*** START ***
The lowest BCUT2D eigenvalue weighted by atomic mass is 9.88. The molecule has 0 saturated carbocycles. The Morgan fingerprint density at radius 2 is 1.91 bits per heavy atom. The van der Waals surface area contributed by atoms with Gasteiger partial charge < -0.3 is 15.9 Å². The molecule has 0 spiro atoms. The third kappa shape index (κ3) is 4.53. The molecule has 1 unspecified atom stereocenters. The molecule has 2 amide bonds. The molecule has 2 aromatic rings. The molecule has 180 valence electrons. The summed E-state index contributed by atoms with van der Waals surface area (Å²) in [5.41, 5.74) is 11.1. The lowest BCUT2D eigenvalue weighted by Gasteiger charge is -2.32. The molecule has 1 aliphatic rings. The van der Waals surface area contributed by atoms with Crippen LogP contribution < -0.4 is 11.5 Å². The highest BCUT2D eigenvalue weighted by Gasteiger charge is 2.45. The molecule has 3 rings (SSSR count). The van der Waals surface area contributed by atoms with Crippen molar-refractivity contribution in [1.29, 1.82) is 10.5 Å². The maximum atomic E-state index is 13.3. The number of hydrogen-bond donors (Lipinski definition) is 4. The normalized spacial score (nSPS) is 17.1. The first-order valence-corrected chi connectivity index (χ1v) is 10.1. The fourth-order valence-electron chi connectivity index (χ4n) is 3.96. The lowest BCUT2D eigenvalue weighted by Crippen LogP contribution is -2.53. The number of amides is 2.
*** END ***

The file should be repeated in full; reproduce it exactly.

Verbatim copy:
The lowest BCUT2D eigenvalue weighted by atomic mass is 9.88. The molecule has 0 saturated carbocycles. The Morgan fingerprint density at radius 2 is 1.91 bits per heavy atom. The van der Waals surface area contributed by atoms with Gasteiger partial charge < -0.3 is 15.9 Å². The molecule has 0 spiro atoms. The third kappa shape index (κ3) is 4.53. The molecule has 1 unspecified atom stereocenters. The molecule has 2 amide bonds. The molecule has 2 aromatic rings. The molecule has 180 valence electrons. The summed E-state index contributed by atoms with van der Waals surface area (Å²) in [5.41, 5.74) is 11.1. The lowest BCUT2D eigenvalue weighted by Gasteiger charge is -2.32. The molecule has 1 aliphatic rings. The van der Waals surface area contributed by atoms with Crippen LogP contribution < -0.4 is 11.5 Å². The highest BCUT2D eigenvalue weighted by Gasteiger charge is 2.45. The molecule has 3 rings (SSSR count). The van der Waals surface area contributed by atoms with Crippen molar-refractivity contribution in [1.29, 1.82) is 10.5 Å². The maximum atomic E-state index is 13.3. The number of hydrogen-bond donors (Lipinski definition) is 4. The normalized spacial score (nSPS) is 17.1. The first-order valence-corrected chi connectivity index (χ1v) is 10.1. The fourth-order valence-electron chi connectivity index (χ4n) is 3.96. The lowest BCUT2D eigenvalue weighted by Crippen LogP contribution is -2.53. The number of amides is 2.